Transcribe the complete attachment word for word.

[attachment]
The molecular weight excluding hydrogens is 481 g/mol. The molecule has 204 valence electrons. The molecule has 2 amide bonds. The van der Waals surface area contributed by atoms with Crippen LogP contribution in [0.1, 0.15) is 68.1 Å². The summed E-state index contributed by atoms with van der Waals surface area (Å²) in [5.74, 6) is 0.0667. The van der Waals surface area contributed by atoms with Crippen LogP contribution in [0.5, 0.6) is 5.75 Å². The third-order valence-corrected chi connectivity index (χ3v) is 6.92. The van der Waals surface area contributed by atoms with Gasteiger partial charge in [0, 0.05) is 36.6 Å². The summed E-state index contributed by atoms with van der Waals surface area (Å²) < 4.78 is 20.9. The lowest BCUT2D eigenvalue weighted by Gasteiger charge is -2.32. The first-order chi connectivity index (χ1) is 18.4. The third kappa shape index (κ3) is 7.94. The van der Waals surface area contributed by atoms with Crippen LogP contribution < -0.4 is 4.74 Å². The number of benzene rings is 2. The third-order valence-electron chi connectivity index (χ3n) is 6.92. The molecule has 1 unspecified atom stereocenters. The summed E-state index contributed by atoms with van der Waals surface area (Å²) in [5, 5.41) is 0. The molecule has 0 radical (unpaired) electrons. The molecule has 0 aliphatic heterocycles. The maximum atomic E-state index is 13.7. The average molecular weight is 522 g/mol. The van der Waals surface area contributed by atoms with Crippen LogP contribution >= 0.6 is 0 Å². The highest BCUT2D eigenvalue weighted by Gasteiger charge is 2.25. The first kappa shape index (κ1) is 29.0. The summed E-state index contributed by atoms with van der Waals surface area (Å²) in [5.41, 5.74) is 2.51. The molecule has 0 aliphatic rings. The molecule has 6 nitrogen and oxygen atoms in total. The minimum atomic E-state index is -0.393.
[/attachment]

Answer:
The molecular weight excluding hydrogens is 481 g/mol. The molecule has 204 valence electrons. The molecule has 2 amide bonds. The van der Waals surface area contributed by atoms with Crippen LogP contribution in [0.1, 0.15) is 68.1 Å². The summed E-state index contributed by atoms with van der Waals surface area (Å²) in [5.74, 6) is 0.0667. The van der Waals surface area contributed by atoms with Crippen LogP contribution in [0.5, 0.6) is 5.75 Å². The third-order valence-corrected chi connectivity index (χ3v) is 6.92. The van der Waals surface area contributed by atoms with Gasteiger partial charge in [0, 0.05) is 36.6 Å². The summed E-state index contributed by atoms with van der Waals surface area (Å²) < 4.78 is 20.9. The lowest BCUT2D eigenvalue weighted by Gasteiger charge is -2.32. The first-order chi connectivity index (χ1) is 18.4. The third kappa shape index (κ3) is 7.94. The van der Waals surface area contributed by atoms with Crippen LogP contribution < -0.4 is 4.74 Å². The number of benzene rings is 2. The third-order valence-electron chi connectivity index (χ3n) is 6.92. The molecule has 1 unspecified atom stereocenters. The summed E-state index contributed by atoms with van der Waals surface area (Å²) in [5, 5.41) is 0. The molecule has 0 radical (unpaired) electrons. The molecule has 0 aliphatic heterocycles. The maximum atomic E-state index is 13.7. The average molecular weight is 522 g/mol. The van der Waals surface area contributed by atoms with Crippen LogP contribution >= 0.6 is 0 Å². The highest BCUT2D eigenvalue weighted by Gasteiger charge is 2.25. The first kappa shape index (κ1) is 29.0. The summed E-state index contributed by atoms with van der Waals surface area (Å²) in [5.41, 5.74) is 2.51. The molecule has 0 aliphatic rings. The molecule has 6 nitrogen and oxygen atoms in total. The minimum atomic E-state index is -0.393.